Sat, Feb 05, 2011 | WikiLeaks
WikiLeaks: Germany Ready to Support Iran Sanctions
German MFA A/S equivalent for Non Proliferation and Disarmament Gottwald told House Foreign Affairs Committee Staff Director Richard Kessler that Germany was ready to support sanctions on Iran, especially ones which target the leadership and minimize impact on the general population. Germany would prefer to see action taken within the UNSC, but is concerned about Chinese commitment. Iran Task Force Director Krueger said Germany was looking at measures in sectors involving transportation (Air Iran and shipping), banking, Liquefied Natural Gas (LNG) and Compressed Natural Gas (CNG), as well as exploring ways to target the IRGC leaders. NEA Iran/Maghreb DAS equivalent Ralph Tarraf said Germany was also exploring ways to bring Iranian Human Rights violations before the UN offices in Geneva. Tarraf also advocated taking Turkish initiatives on Iran seriously while not publicly endorsing them. Experts from XXXXXXXXXXXX advocated for a ban on weapons sales to Iran, covert sabotage of the Iranian nuclear program, and focusing efforts to find a negotiated solution more directly in the office of the Supreme Leader.
C O N F I D E N T I A L SECTION 01 OF 03 BERLIN 000081
E.O. 12958: DECL: 01/22/2020
TAGS: PGOV, PREL, KNNP, IR, GM
SUBJECT: GERMAN MFA HOPE IRAN SANCTIONS TARGET LEADERS NOT MASSES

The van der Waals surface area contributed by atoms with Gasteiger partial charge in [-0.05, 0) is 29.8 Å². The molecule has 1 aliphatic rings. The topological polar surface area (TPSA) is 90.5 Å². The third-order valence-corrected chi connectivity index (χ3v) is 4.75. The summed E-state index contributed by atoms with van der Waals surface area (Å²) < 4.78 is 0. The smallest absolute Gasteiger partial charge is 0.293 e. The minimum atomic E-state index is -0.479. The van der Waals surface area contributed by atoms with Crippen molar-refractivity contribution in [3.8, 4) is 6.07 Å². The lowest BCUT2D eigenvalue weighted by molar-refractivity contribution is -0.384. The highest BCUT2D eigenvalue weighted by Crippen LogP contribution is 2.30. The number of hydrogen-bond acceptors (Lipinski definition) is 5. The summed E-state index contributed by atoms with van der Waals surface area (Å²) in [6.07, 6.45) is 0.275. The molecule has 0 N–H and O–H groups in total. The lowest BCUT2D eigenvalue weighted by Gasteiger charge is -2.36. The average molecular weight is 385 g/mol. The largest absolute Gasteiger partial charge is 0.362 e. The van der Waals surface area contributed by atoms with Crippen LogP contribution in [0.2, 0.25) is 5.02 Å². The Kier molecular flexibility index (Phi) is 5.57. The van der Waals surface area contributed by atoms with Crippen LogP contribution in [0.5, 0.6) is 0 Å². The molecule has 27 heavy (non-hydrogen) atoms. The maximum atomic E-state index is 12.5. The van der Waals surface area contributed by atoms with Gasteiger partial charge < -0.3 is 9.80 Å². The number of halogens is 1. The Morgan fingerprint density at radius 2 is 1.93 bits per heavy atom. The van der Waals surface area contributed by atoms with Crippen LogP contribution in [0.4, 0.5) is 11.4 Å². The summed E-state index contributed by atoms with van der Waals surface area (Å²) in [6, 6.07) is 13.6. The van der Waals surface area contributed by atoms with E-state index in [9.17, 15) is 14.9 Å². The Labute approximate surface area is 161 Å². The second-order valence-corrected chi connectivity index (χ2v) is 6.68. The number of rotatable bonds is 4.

Classified By: Pol M/C George Glass for reasons 1.4 b/d
1. (C) SUMMARY. German MFA A/S equivalent for Non Proliferation and Disarmament Gottwald told House Foreign Affairs Committee Staff Director Richard Kessler that Germany was ready to support sanctions on Iran, especially ones which target the leadership and minimize impact on the general population. Germany would prefer to see action taken within the UNSC, but is concerned about Chinese commitment. Iran Task Force Director Krueger said Germany was looking at measures in sectors involving transportation (Air Iran and shipping), banking, Liquefied Natural Gas (LNG) and Compressed Natural Gas (CNG), as well as exploring ways to target the IRGC leaders. NEA Iran/Maghreb DAS equivalent Ralph Tarraf said Germany was also exploring ways to bring Iranian Human Rights violations before the UN offices in Geneva. Tarraf also advocated taking Turkish initiatives on Iran seriously while not publicly endorsing them. Experts from XXXXXXXXXXXX advocated for a ban on weapons sales to Iran, covert sabotage of the Iranian nuclear program, and focusing efforts to find a negotiated solution more directly in the office of the Supreme Leader. End Summary.
IMPORTANCE OF UNSCR; CONCERN ABOUT CHINA
2. (C) Gottwald summarized the German position on Iran Sanctions emphasizing the importance of getting a new UNSCR passed sooner rather than later during a January 6 meeting. He noted it would be difficult, but important, to keep Russia and China on board. He said no one is enthusiastic about sanctions, but all agree that Iranian refusals to reach an agreement must carry a price. He quoted Chancellor Merkel’s speech to Congress in November and said Germany had “zero tolerance” for a nuclear armed Iran and was ready to support sanctions. He expressed greater concern over the Chinese commitment to sanctions than Russian. Putting the current Iran discussion into a broader context Gottwald worried that Iran could become a spoiler in the upcoming NPT RevCon.